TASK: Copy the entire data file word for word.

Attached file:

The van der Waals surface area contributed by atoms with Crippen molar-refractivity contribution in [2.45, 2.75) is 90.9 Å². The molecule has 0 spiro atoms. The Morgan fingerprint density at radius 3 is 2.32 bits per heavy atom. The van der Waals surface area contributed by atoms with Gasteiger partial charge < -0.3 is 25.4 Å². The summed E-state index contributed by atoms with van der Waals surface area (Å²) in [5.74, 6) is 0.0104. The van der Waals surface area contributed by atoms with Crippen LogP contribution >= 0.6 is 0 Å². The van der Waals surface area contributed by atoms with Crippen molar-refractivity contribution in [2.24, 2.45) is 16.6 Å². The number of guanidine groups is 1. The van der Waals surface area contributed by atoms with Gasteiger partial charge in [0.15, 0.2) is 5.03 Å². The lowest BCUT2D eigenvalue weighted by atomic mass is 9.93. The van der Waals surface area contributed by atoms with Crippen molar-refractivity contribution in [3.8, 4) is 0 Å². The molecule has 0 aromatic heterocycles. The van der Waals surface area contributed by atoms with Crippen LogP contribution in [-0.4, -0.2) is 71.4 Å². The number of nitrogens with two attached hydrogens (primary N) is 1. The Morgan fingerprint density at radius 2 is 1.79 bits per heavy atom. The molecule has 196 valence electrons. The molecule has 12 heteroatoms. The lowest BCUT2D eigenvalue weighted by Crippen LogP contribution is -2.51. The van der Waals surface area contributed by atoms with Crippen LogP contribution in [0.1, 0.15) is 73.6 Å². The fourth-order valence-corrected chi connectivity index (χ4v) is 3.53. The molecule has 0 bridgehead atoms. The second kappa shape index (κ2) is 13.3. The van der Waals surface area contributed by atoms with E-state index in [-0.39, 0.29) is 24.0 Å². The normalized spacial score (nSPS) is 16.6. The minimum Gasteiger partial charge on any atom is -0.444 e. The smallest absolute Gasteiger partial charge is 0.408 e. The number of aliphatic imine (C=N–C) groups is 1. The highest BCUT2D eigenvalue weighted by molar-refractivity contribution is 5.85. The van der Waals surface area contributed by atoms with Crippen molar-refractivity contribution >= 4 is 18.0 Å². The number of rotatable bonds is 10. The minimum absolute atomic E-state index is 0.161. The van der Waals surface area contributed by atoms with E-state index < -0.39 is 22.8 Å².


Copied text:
The van der Waals surface area contributed by atoms with Crippen molar-refractivity contribution in [2.45, 2.75) is 90.9 Å². The molecule has 0 spiro atoms. The Morgan fingerprint density at radius 3 is 2.32 bits per heavy atom. The van der Waals surface area contributed by atoms with Gasteiger partial charge < -0.3 is 25.4 Å². The summed E-state index contributed by atoms with van der Waals surface area (Å²) in [5.74, 6) is 0.0104. The van der Waals surface area contributed by atoms with Crippen LogP contribution >= 0.6 is 0 Å². The van der Waals surface area contributed by atoms with Crippen molar-refractivity contribution in [2.24, 2.45) is 16.6 Å². The number of guanidine groups is 1. The van der Waals surface area contributed by atoms with Gasteiger partial charge in [0.15, 0.2) is 5.03 Å². The lowest BCUT2D eigenvalue weighted by atomic mass is 9.93. The van der Waals surface area contributed by atoms with Crippen molar-refractivity contribution in [3.8, 4) is 0 Å². The molecule has 0 aromatic heterocycles. The van der Waals surface area contributed by atoms with Crippen LogP contribution in [-0.4, -0.2) is 71.4 Å². The number of nitrogens with two attached hydrogens (primary N) is 1. The Morgan fingerprint density at radius 2 is 1.79 bits per heavy atom. The molecule has 196 valence electrons. The molecule has 12 heteroatoms. The lowest BCUT2D eigenvalue weighted by Crippen LogP contribution is -2.51. The van der Waals surface area contributed by atoms with Crippen LogP contribution in [0.1, 0.15) is 73.6 Å². The fourth-order valence-corrected chi connectivity index (χ4v) is 3.53. The molecule has 0 bridgehead atoms. The second kappa shape index (κ2) is 13.3. The van der Waals surface area contributed by atoms with E-state index in [-0.39, 0.29) is 24.0 Å². The normalized spacial score (nSPS) is 16.6. The minimum Gasteiger partial charge on any atom is -0.444 e. The smallest absolute Gasteiger partial charge is 0.408 e. The number of aliphatic imine (C=N–C) groups is 1. The highest BCUT2D eigenvalue weighted by molar-refractivity contribution is 5.85. The van der Waals surface area contributed by atoms with Crippen molar-refractivity contribution >= 4 is 18.0 Å². The number of rotatable bonds is 10. The minimum absolute atomic E-state index is 0.161. The van der Waals surface area contributed by atoms with E-state index < -0.39 is 22.8 Å².